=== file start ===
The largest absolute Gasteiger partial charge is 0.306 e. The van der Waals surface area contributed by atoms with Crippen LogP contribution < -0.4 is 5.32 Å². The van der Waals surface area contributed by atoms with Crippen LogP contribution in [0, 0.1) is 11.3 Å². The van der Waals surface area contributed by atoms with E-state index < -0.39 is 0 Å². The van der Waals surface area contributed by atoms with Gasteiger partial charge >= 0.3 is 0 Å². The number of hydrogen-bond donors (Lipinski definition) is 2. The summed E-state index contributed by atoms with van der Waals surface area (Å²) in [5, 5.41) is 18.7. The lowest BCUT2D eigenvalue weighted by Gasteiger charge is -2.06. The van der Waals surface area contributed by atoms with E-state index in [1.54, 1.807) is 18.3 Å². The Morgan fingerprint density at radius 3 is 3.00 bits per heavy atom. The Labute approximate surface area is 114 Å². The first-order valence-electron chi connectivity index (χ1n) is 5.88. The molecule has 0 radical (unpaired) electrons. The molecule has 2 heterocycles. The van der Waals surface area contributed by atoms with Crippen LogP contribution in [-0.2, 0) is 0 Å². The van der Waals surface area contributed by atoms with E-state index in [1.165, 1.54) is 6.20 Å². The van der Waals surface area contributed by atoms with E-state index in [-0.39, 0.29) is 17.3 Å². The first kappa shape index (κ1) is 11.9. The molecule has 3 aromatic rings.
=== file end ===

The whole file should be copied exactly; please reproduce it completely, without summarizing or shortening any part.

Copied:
The largest absolute Gasteiger partial charge is 0.306 e. The van der Waals surface area contributed by atoms with Crippen LogP contribution < -0.4 is 5.32 Å². The van der Waals surface area contributed by atoms with Crippen LogP contribution in [0, 0.1) is 11.3 Å². The van der Waals surface area contributed by atoms with E-state index < -0.39 is 0 Å². The van der Waals surface area contributed by atoms with Gasteiger partial charge >= 0.3 is 0 Å². The number of hydrogen-bond donors (Lipinski definition) is 2. The summed E-state index contributed by atoms with van der Waals surface area (Å²) in [5, 5.41) is 18.7. The lowest BCUT2D eigenvalue weighted by Gasteiger charge is -2.06. The van der Waals surface area contributed by atoms with E-state index in [1.54, 1.807) is 18.3 Å². The Morgan fingerprint density at radius 3 is 3.00 bits per heavy atom. The Labute approximate surface area is 114 Å². The first-order valence-electron chi connectivity index (χ1n) is 5.88. The molecule has 0 radical (unpaired) electrons. The molecule has 2 heterocycles. The van der Waals surface area contributed by atoms with Crippen LogP contribution in [-0.2, 0) is 0 Å². The van der Waals surface area contributed by atoms with E-state index in [1.165, 1.54) is 6.20 Å². The van der Waals surface area contributed by atoms with E-state index in [-0.39, 0.29) is 17.3 Å². The first kappa shape index (κ1) is 11.9. The molecule has 3 aromatic rings.